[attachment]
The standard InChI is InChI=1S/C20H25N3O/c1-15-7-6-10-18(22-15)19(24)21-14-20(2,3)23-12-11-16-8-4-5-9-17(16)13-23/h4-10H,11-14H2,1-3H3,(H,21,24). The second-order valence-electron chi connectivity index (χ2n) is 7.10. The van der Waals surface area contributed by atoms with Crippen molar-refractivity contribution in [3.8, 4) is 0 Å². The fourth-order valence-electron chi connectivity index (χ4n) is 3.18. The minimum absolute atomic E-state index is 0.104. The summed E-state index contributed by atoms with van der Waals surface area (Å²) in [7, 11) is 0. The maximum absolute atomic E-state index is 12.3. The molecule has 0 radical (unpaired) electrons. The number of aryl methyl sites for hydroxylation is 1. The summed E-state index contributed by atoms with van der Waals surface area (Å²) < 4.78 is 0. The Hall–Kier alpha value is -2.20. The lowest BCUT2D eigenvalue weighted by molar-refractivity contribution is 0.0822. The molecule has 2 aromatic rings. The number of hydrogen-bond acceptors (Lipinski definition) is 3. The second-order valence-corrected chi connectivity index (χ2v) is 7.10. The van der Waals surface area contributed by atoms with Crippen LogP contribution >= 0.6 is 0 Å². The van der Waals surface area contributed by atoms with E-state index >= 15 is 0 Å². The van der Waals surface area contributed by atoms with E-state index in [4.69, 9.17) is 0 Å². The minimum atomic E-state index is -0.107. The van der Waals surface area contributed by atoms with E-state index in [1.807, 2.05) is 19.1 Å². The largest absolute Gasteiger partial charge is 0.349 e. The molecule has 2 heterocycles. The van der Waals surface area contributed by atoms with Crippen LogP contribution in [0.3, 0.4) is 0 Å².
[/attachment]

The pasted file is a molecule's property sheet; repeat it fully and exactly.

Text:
The standard InChI is InChI=1S/C20H25N3O/c1-15-7-6-10-18(22-15)19(24)21-14-20(2,3)23-12-11-16-8-4-5-9-17(16)13-23/h4-10H,11-14H2,1-3H3,(H,21,24). The second-order valence-electron chi connectivity index (χ2n) is 7.10. The van der Waals surface area contributed by atoms with Crippen molar-refractivity contribution in [3.8, 4) is 0 Å². The fourth-order valence-electron chi connectivity index (χ4n) is 3.18. The minimum absolute atomic E-state index is 0.104. The summed E-state index contributed by atoms with van der Waals surface area (Å²) in [7, 11) is 0. The maximum absolute atomic E-state index is 12.3. The molecule has 0 radical (unpaired) electrons. The number of aryl methyl sites for hydroxylation is 1. The summed E-state index contributed by atoms with van der Waals surface area (Å²) < 4.78 is 0. The Hall–Kier alpha value is -2.20. The lowest BCUT2D eigenvalue weighted by molar-refractivity contribution is 0.0822. The molecule has 2 aromatic rings. The number of hydrogen-bond acceptors (Lipinski definition) is 3. The second-order valence-corrected chi connectivity index (χ2v) is 7.10. The van der Waals surface area contributed by atoms with Crippen LogP contribution >= 0.6 is 0 Å². The van der Waals surface area contributed by atoms with E-state index >= 15 is 0 Å². The van der Waals surface area contributed by atoms with E-state index in [4.69, 9.17) is 0 Å². The minimum atomic E-state index is -0.107. The van der Waals surface area contributed by atoms with E-state index in [1.807, 2.05) is 19.1 Å². The largest absolute Gasteiger partial charge is 0.349 e. The molecule has 2 heterocycles. The van der Waals surface area contributed by atoms with Crippen LogP contribution in [0.3, 0.4) is 0 Å².